There’s an interesting op-ed by Robert Blohm in the Wall Street Journal analyzing the issues with an all-renewables electric grid. The biggest problem is that it’s impossible or, at best, can’t accomplish the objectives of an electrical grid:
An electric power grid involves second-by-second balancing between generated supply and consumer demand. In the case of a sudden imbalance—such as from the loss of a generator’s output—all the remaining generators on the grid instantaneously pool together. Each one pitches in a small part of the required power to make up for the lost generator fast enough to keep supply and demand balanced.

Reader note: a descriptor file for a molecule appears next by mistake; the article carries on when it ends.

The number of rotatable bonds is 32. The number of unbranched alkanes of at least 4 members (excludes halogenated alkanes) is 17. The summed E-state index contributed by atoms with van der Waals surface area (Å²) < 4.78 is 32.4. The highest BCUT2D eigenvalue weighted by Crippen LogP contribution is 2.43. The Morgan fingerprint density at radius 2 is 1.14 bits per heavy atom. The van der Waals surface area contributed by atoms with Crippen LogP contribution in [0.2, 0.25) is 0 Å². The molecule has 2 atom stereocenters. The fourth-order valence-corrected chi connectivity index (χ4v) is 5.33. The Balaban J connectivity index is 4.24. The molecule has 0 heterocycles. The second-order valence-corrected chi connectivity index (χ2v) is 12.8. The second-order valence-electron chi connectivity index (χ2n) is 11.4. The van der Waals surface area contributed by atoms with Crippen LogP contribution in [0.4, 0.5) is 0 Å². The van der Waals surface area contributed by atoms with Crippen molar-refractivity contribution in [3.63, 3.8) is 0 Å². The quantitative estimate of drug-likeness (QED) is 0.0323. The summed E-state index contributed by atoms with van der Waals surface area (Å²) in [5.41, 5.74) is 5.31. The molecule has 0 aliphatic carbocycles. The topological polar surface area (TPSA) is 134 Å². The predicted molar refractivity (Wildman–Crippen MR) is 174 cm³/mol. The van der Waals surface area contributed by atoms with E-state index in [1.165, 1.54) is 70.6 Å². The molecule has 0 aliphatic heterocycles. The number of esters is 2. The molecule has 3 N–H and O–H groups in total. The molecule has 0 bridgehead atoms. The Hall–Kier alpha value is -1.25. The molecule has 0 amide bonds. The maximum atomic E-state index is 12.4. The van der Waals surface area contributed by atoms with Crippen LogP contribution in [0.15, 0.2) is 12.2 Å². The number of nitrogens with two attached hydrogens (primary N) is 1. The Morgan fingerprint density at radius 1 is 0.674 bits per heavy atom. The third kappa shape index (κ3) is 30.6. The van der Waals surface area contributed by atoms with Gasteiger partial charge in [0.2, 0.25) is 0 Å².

This doesn’t work for wind and solar because you can’t spontaneously increase wind or sunshine. Hydro power is limited and unevenly distributed around the country. And for safety reasons, nuclear power—even if the Green New Dealers accepted it—can’t be cranked up to neutralize imbalances. Nor can consumer demand be suddenly reduced enough.
If you genuinely want to reduce carbon emissions, you should embrace things that will work first and avoid those that won’t. An all-renewables grid won’t work.